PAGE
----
According to Chemical & Engineering News (C&EN), sales for almost all of the top 50 US chemical firms declined in 2016 due to low prices of raw materials. Dow Chemical topped the list of 50 companies, followed by ExxonMobil, DuPont, PPG Industries and Praxair rounding out the top 5. Revenues for all 5 companies declined, except PPG Industries.

Collectively, the 50 chemical companies brought in a total combined revenue of $259.9 billion in 2016, a 5.6% drop. The decline was not due to low sales at a handful of companies, which then affected the group as a whole­; rather, the fall in sales revenue was apparent at virtually all companies. Only 9 out of the 50 firms had increases in revenues, which were mostly due to large acquisitions. M&A has been responsible for major changes in the chemical industry, namely Dow Corning’s merger with Dow; Merck KGaA’s purchase of Sigma-Aldrich; Solvay’s purchase of Cytec Industries; Axiall’s acquisition by Westlake Chemical; and Arizona Chemical’s acquisition by Kraton.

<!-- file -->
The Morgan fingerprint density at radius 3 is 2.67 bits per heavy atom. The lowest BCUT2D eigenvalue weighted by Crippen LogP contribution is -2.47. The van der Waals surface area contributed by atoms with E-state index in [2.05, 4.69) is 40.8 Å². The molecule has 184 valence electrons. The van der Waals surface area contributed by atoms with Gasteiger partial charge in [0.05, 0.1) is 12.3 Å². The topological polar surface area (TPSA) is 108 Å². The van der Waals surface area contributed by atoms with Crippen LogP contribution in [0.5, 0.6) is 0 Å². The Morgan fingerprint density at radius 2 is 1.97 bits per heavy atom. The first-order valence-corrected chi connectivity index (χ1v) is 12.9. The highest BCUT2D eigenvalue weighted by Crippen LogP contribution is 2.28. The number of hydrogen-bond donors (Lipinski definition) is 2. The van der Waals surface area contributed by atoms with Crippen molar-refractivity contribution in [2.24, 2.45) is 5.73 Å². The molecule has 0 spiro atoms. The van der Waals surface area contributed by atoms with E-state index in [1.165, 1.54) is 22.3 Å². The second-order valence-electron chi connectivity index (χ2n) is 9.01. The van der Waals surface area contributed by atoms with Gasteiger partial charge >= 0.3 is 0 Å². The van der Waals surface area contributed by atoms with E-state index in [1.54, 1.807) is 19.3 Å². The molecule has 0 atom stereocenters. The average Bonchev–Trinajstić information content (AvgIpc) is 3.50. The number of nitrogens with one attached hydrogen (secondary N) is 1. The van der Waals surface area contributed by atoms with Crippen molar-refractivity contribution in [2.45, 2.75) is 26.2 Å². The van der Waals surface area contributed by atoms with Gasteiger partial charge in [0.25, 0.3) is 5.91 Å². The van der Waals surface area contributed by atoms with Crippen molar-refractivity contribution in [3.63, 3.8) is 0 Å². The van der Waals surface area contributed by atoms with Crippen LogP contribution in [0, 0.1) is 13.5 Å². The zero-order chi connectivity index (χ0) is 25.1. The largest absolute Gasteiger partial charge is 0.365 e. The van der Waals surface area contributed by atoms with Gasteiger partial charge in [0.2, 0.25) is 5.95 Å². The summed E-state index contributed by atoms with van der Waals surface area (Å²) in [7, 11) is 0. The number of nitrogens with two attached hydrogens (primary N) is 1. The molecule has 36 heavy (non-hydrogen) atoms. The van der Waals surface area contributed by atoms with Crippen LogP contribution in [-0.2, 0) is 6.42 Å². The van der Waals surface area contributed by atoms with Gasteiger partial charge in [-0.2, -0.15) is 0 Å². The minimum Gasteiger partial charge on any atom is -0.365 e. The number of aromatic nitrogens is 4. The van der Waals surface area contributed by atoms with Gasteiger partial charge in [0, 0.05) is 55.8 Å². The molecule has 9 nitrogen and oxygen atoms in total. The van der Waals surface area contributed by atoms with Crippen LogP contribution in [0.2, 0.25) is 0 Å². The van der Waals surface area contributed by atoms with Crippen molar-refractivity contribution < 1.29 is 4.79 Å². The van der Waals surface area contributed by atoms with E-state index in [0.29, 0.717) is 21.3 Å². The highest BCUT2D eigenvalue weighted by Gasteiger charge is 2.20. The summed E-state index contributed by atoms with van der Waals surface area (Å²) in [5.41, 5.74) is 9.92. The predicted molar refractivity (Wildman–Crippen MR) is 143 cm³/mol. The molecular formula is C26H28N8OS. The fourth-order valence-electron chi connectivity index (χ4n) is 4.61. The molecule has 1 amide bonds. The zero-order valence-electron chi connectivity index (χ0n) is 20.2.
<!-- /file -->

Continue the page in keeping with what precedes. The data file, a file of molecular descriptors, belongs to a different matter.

Low oil prices are partly to blame for the revenue decline across the top chemical companies, as prices fell to $30 per barrel in early 2016, a 14-year low. Though oil prices bounced back by the end of 2016, the effects were still impacting the chemical industry. The revenue decline is also attributable to lackluster US trade, as US GDP grew by only 1.6% in 2016, as did the US chemical industry’s increase in volume.

Profits for the top 50 chemical firms also fell in 2016, with 44 companies reporting combined profits of $33.6 billion last year, a 9.6% decline. However, 2017 is looking brighter for the chemical industry. Market capitalization for the 31 publicly traded companies in the top 50 list grew to $347.6 billion in 2016, a 12% increase, and the American Chemistry Council predicts a 3.6% growth in volume for 2017.

Source: C&EN

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